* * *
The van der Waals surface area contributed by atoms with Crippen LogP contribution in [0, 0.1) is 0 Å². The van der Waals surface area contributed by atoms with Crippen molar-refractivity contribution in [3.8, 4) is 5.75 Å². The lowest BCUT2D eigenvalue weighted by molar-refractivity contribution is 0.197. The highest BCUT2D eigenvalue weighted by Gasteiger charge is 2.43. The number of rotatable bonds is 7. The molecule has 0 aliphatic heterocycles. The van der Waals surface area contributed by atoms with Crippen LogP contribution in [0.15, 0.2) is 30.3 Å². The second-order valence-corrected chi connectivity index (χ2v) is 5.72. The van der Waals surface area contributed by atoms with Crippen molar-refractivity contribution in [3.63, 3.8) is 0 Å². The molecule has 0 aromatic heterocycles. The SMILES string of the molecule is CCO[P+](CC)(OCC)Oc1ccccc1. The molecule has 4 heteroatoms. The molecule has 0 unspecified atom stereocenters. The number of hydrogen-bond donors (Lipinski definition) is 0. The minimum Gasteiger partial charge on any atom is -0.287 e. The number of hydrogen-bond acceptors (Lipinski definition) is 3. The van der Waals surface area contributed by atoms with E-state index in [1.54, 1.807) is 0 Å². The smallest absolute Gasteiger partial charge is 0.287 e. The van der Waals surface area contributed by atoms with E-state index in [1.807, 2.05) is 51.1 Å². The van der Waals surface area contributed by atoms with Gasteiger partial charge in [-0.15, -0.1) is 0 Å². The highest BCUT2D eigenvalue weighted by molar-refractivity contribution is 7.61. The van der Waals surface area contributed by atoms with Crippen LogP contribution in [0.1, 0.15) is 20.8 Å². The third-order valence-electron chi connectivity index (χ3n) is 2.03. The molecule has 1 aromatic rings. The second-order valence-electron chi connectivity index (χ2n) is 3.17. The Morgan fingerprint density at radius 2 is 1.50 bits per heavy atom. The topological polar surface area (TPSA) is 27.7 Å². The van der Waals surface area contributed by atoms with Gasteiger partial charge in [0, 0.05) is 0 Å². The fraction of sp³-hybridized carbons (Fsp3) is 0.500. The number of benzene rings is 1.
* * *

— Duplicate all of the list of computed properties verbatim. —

The van der Waals surface area contributed by atoms with Crippen LogP contribution in [0, 0.1) is 0 Å². The van der Waals surface area contributed by atoms with Crippen molar-refractivity contribution in [3.8, 4) is 5.75 Å². The lowest BCUT2D eigenvalue weighted by molar-refractivity contribution is 0.197. The highest BCUT2D eigenvalue weighted by Gasteiger charge is 2.43. The number of rotatable bonds is 7. The molecule has 0 aliphatic heterocycles. The van der Waals surface area contributed by atoms with Crippen LogP contribution in [0.15, 0.2) is 30.3 Å². The second-order valence-corrected chi connectivity index (χ2v) is 5.72. The van der Waals surface area contributed by atoms with Crippen molar-refractivity contribution in [3.63, 3.8) is 0 Å². The molecule has 0 aromatic heterocycles. The SMILES string of the molecule is CCO[P+](CC)(OCC)Oc1ccccc1. The molecule has 4 heteroatoms. The molecule has 0 unspecified atom stereocenters. The number of hydrogen-bond donors (Lipinski definition) is 0. The minimum Gasteiger partial charge on any atom is -0.287 e. The number of hydrogen-bond acceptors (Lipinski definition) is 3. The van der Waals surface area contributed by atoms with E-state index in [1.54, 1.807) is 0 Å². The smallest absolute Gasteiger partial charge is 0.287 e. The van der Waals surface area contributed by atoms with E-state index in [1.807, 2.05) is 51.1 Å². The van der Waals surface area contributed by atoms with Gasteiger partial charge in [-0.15, -0.1) is 0 Å². The highest BCUT2D eigenvalue weighted by molar-refractivity contribution is 7.61. The van der Waals surface area contributed by atoms with Crippen LogP contribution in [0.1, 0.15) is 20.8 Å². The third-order valence-electron chi connectivity index (χ3n) is 2.03. The molecule has 1 aromatic rings. The second-order valence-electron chi connectivity index (χ2n) is 3.17. The Morgan fingerprint density at radius 2 is 1.50 bits per heavy atom. The topological polar surface area (TPSA) is 27.7 Å². The van der Waals surface area contributed by atoms with Gasteiger partial charge in [0, 0.05) is 0 Å². The fraction of sp³-hybridized carbons (Fsp3) is 0.500. The number of benzene rings is 1.